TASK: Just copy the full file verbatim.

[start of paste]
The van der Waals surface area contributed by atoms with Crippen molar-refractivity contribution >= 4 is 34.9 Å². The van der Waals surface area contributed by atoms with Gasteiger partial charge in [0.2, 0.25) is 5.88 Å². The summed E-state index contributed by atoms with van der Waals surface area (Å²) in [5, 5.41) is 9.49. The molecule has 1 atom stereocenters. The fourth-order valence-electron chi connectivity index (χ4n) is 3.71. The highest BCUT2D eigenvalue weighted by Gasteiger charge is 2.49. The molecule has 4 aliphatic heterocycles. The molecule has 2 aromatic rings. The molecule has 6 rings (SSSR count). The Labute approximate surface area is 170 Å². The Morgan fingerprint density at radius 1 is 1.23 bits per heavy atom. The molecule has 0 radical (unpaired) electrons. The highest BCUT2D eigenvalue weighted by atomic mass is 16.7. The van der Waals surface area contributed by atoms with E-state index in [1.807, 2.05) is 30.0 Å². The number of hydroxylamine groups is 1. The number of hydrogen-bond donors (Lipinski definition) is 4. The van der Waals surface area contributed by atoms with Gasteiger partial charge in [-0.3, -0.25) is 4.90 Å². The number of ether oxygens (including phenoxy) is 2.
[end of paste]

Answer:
The van der Waals surface area contributed by atoms with Crippen molar-refractivity contribution >= 4 is 34.9 Å². The van der Waals surface area contributed by atoms with Gasteiger partial charge in [0.2, 0.25) is 5.88 Å². The summed E-state index contributed by atoms with van der Waals surface area (Å²) in [5, 5.41) is 9.49. The molecule has 1 atom stereocenters. The fourth-order valence-electron chi connectivity index (χ4n) is 3.71. The highest BCUT2D eigenvalue weighted by Gasteiger charge is 2.49. The molecule has 4 aliphatic heterocycles. The molecule has 2 aromatic rings. The molecule has 6 rings (SSSR count). The Labute approximate surface area is 170 Å². The Morgan fingerprint density at radius 1 is 1.23 bits per heavy atom. The molecule has 0 radical (unpaired) electrons. The highest BCUT2D eigenvalue weighted by atomic mass is 16.7. The van der Waals surface area contributed by atoms with E-state index in [1.807, 2.05) is 30.0 Å². The number of hydroxylamine groups is 1. The number of hydrogen-bond donors (Lipinski definition) is 4. The van der Waals surface area contributed by atoms with Gasteiger partial charge in [-0.3, -0.25) is 4.90 Å². The number of ether oxygens (including phenoxy) is 2.